“It – it feels like they’re alive!” said Joanna.

 

“I should hope so,” replied Diana.

 

Joanna reached out again and touched the books. This time there was no buzzing.

 

“Now,” murmured Diana softly, “concentrate…”

 

Joanna wrinkled up her forehead as she felt along the rows of books. Some stuck out a little way…others were further back. Many were exactly the same size and formed long smooth sections that her fingers slipped across comfortably. She came to the end of the shelf and reached up higher, this time moving from right to left.

 

“Calm your thoughts, Joanna,” whispered Diana. “Quiet your mind…”

 

Joanna frowned some more as her fingers continued tracing the spines. She had just begun to wonder exactly what she was doing groping along a bookcase in a stranger’s house when she felt her mind fall utterly still. At the same time, her fingers brushed against a particularly large volume and simply stuck to it.

 

“This one!” she declared in excitement.

 

“Excellent!” cried Diana. “You’ve a friend for life there!” She whisked away the blindfold. Joanna pulled the book down off the shelf – it was very heavy – and studied it. It was a big, dusty old volume with a faded blue cover. The title was stamped in gold lettering across it:

 

BEYOND THE VEIL

Toulouse Trelee

 

“Toulouse Trelee,” murmured Diana wistfully. “Fabulous woman. She practically invented the wishing well, you know. Not to mention the Inverted Telescope.”

 

Joanna looked up. “The what?”

 

“An indispensable aid to self-understanding,” said Diana. “It resembles a normal telescope except that when you look into it, you peer into your own thoughts. Wonderful!” She sighed deeply and her gaze fell upon the book in Joanna’s hands. “A wise choice,” she remarked, and Joanna wasn’t sure whether she was addressing her or the book.

 

 

Diana made some fresh orange juice and Joanna followed her out into the beautiful back garden. They sat at a small wooden table in the shadow of a tall weeping willow. Joanna looked up into the deep blue heavens. The sky was enormous today. A few wisps of white cloud drifted across its depths.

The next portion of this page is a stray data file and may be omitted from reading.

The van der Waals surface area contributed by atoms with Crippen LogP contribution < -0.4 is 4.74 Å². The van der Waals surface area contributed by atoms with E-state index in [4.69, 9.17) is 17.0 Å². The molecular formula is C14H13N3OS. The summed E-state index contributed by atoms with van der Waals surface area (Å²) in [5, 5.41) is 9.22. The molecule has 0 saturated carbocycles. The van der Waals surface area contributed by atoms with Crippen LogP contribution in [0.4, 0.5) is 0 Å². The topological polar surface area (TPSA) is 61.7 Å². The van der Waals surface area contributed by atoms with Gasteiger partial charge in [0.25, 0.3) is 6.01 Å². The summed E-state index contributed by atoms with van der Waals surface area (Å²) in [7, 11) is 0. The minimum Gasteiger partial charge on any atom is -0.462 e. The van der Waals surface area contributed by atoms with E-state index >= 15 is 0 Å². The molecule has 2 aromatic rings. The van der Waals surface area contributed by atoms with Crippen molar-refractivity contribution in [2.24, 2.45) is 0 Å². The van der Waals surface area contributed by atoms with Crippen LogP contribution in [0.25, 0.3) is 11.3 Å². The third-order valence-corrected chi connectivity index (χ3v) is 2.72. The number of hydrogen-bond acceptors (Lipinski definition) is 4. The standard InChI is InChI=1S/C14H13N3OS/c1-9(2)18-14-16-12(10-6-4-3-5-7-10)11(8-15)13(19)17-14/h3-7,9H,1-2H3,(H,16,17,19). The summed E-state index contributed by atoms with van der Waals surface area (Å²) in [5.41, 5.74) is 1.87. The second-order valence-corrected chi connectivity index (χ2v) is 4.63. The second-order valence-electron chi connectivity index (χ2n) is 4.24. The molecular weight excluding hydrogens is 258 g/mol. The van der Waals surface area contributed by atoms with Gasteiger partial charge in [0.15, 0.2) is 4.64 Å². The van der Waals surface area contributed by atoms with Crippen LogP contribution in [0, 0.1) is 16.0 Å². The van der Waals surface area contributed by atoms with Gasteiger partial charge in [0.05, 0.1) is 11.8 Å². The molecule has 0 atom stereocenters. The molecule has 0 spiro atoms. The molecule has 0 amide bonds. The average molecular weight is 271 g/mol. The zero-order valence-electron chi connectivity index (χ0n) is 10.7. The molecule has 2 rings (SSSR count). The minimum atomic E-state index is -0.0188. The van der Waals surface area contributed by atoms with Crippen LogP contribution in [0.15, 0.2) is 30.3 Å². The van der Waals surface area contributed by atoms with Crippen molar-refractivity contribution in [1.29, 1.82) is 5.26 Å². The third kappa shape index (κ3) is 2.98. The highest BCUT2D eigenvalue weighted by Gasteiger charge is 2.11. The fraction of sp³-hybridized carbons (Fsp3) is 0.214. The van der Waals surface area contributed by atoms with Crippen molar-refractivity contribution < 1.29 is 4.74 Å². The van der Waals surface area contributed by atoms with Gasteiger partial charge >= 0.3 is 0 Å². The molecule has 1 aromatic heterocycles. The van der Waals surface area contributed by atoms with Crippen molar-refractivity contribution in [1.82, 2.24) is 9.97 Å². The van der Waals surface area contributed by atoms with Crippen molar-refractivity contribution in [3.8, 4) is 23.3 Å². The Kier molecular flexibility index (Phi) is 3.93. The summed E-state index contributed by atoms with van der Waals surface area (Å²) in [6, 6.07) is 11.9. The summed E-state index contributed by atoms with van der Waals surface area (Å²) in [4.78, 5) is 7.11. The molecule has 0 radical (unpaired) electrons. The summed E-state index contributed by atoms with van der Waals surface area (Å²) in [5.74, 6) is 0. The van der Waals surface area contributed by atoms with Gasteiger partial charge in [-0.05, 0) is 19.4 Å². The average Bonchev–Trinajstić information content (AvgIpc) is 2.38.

Diana poured two glasses of orange juice. Joanna set the book down on the table, careful to keep it clear of the drinks, and opened the front cover. The inside page was mottled with age, but the next was perfectly white. The first thing Joanna encountered was a list of Toulouse Trelee’s other works.

 

A History of Time and Space,” she read aloud. “The Undiscovered Country of the Mind. Why Far Away is Closer Than You Think. What the River Said.” She turned two more pages and came to the contents list. She blinked in surprise. It was just a list of numbers, one to ten, with nothing written after them. Joanna flicked through several more pages to chapter one. Chapter One was all it said. She glanced quizzically at Diana.

 

“Don’t be perturbed,” said Diana. “What you have there is Toulouse’s finest work. It was so good, she couldn’t find the words to write it.”

 

“Right,” said Joanna. “Maybe I should try again, eh?”

 

“Oh no, not at all,” Diana protested. “You’ve got the cream of the crop there. The cherry on the icing on the cake! The prize jewel of my collection.”

 

“I do?”

 

Diana paused and exhaled dramatically. “Joanna, Beyond The Veil is not a book to be read. It is an experience to be savoured.” She clapped her hands and Joanna looked around, half expecting something magical to happen. “I shall say no more. See how you get on with chapter one.”

 

At that moment, car wheels crunched in the driveway. Joanna’s Mum had come to collect her.

 

 

Julian has been writing steadily for around 15 years and has written 11 children’s novels, several other children’s books and other projects including screenplays. Julian didn’t set out to be a children’s author but that’s where his imagination seems best suited. He is strongly influenced by Tolkien, Ray Bradbury and Stephen King. Julian is also a qualified White Eagle astrologer; offering readings on his wonderful website: www.ukastrologer.com. Over the years Julian’s astrology readings have become progressively more intuitive. Two of his children’s books are about astrology and he’s also written a guide to intuitive astrology for adults.